A Manhattan psychologist who’s lost her office space (Leonor Benedetto) sets up shop in a mobile home and begins making house calls; the new arrangement is a hit with her clients, but their personal woes begin to evoke unsettling memories of her past as a political prisoner in Argentina. As that synopsis might suggest, writer-director Cecilia Barriga never settles on a dramatic tone for this 2000 Spanish feature, and the therapist’s trauma is repeatedly undercut by comic relief from a plethora of two-dimensional supporting characters. 90 min. (Reece Pendleton) On the same program, Inal Sherip’s documentary Moscow Chechnya Bubblegum (26 min.). (5:15)


A boy from a troubled family tries to convince his parents and teachers that he carries on conversations with the moon in this poorly executed and highly predictable digital feature (2000). Writer-director Don Haderlein, a former Chicagoan, is obviously sincere in his belief that the nuclear family can triumph over illness and adultery, but this treacly story is little more than a heartfelt home movie, with clunky dialogue, stiff performances (the child actors have two expressions among them), and visuals better suited to a corporate-training video. With Bridget O’Reilly, Art Gilmore, Castulo Guerra, Mary Joan Negro, and Norman Snow. 78 min. (TS) On the same program, shorts by Daniel Gianneschi and Alexander Adraktas. (7:15)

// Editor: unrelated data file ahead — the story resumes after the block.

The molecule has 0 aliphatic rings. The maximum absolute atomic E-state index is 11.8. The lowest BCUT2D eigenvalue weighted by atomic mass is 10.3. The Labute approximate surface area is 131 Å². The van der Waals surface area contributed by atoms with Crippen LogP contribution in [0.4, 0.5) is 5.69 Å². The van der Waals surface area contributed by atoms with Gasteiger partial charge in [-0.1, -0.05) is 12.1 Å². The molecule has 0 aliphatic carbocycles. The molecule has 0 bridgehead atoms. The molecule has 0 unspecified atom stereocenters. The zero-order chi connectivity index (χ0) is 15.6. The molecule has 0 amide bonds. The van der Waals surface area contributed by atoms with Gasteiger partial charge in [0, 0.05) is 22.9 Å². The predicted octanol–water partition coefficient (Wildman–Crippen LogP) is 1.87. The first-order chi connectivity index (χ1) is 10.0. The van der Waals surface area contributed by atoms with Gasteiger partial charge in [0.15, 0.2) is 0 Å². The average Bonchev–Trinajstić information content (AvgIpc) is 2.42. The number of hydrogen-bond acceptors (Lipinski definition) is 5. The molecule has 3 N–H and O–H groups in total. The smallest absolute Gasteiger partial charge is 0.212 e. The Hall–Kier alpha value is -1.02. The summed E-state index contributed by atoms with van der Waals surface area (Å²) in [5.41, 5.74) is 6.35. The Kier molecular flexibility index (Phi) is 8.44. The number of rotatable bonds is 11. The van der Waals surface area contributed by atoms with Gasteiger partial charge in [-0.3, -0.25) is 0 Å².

Das Zimmer

Sophie and Christoph, strangers to one another, are hired as caretakers of a mysterious home but instructed never to enter the locked room at the end of the hallway. After introducing this irresistible setup, German director Roland Reber inexplicably tables it in favor of a blossoming attraction between the lead characters, both of whom are attractive, unattached, and neurotic. He burns up a lot of screen time with mysterious Blair Witch-type occurrences–objects moved, photographs of Sophie and Christoph that suddenly appear–but they’re just window dressing for his onanistic meditation on life and art. This 2000 video does contain some interesting psychedelic effects, courtesy of Mira Gittner, but for the most part it’s shot in the bland, overlit style of a low-budget porn flick. 70 min. (Jack Helbig) Shorts by Reber and Gittner round out the program. (9:30)